For a while, I thought that being a leader was the person who was just in charge. They made sure there was no chaos among the employees and went about giving orders even when they did not know exactly what they were doing.
This belief came from one of my first jobs. It was as a shift leader at a local fast food taco-style joint. I took the job as a favor from a friend who was the district manager over several of the sames restaurants in the area. I was all set to learn from the store’s manager who I will call Johnny. Let me just tell you, Johnny was not the teaching kind.
He was constantly late, hung over, and very mad at the world. He would yell for no reason, especially at me because I was friends with his superior. Needless to say, he did not inspire confidence as a leader. He got in trouble once and had the audacity to ask me to be a witness on his behalf. I did it only because I knew it would be trouble if I did not. After a grueling hot summer, I left that job at the earliest opportunity.
Later I had a leader named Theresa who was the polar opposite. She was not just the person in charge, she empowered us. She took time with everyone on her team. She got to know all of our strengths, but our weaknesses as well. She would try to help us grow in our weaknesses and learn from our mistakes. When she confronted me about a mistake, I never felt judged or hurt, I felt a desire to do better. That time was all too brief.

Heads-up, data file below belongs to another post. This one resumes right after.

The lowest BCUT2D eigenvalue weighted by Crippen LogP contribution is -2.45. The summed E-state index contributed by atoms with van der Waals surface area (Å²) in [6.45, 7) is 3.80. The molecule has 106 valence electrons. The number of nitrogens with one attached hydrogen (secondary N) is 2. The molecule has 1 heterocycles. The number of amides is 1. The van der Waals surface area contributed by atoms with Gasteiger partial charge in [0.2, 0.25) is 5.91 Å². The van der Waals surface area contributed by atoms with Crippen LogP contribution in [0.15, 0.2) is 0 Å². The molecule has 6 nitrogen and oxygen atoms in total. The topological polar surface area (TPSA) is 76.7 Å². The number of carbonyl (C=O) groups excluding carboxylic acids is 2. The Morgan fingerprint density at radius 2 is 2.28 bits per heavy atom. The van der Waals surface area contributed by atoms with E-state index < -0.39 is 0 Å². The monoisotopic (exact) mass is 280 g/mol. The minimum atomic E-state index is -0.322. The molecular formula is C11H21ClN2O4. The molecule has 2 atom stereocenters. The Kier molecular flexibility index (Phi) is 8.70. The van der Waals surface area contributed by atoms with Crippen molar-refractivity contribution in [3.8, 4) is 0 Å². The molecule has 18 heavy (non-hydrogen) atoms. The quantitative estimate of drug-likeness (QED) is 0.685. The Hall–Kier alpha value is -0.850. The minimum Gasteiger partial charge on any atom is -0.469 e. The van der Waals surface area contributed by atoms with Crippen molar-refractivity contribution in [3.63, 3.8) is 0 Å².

From these experiences and others, I learned a few things about what makes a good leader.
Here is a summary of a few things I learned:
- A leader has a listening ear when it comes to their subordinates. They genuinely hear their concerns and take the time to acknowledge them, even taking time to follow-up if it is necessary.
- A leader validates their people. They compliment them and the work they are doing. They do not take credit for others work, but acknowledges the hard work the individual or the team did.
- A leader creates confidence. Even if you think it is a bad decision, they inspire you to follow them wherever they are going because you know you can trust them to do the right thing even it blows up in everyone’s face.
- A leader has both knowledge and wisdom. Knowledge is what you have learned and wisdom is how you apply it. They can solve problems. Whether it is a dispute or an issue, they can take it and fix it.
- A leader can inspire. They inspire not only to do your job, but to be the best person you can be. They are someone to trust and look up to. They challenge you to be grow and strive to be better.
When I had the opportunity to lead, I took these lessons and applied them to myself. I remembered the good, the bad, and sometimes ugly moments of the leaders in my life and put it to good use. I found the people I did lead were loyal and willing to work. I did not just declare myself as the person in charge, I drove myself to empower my team.
What are some pieces of wisdom you have learned from leaders you have served under?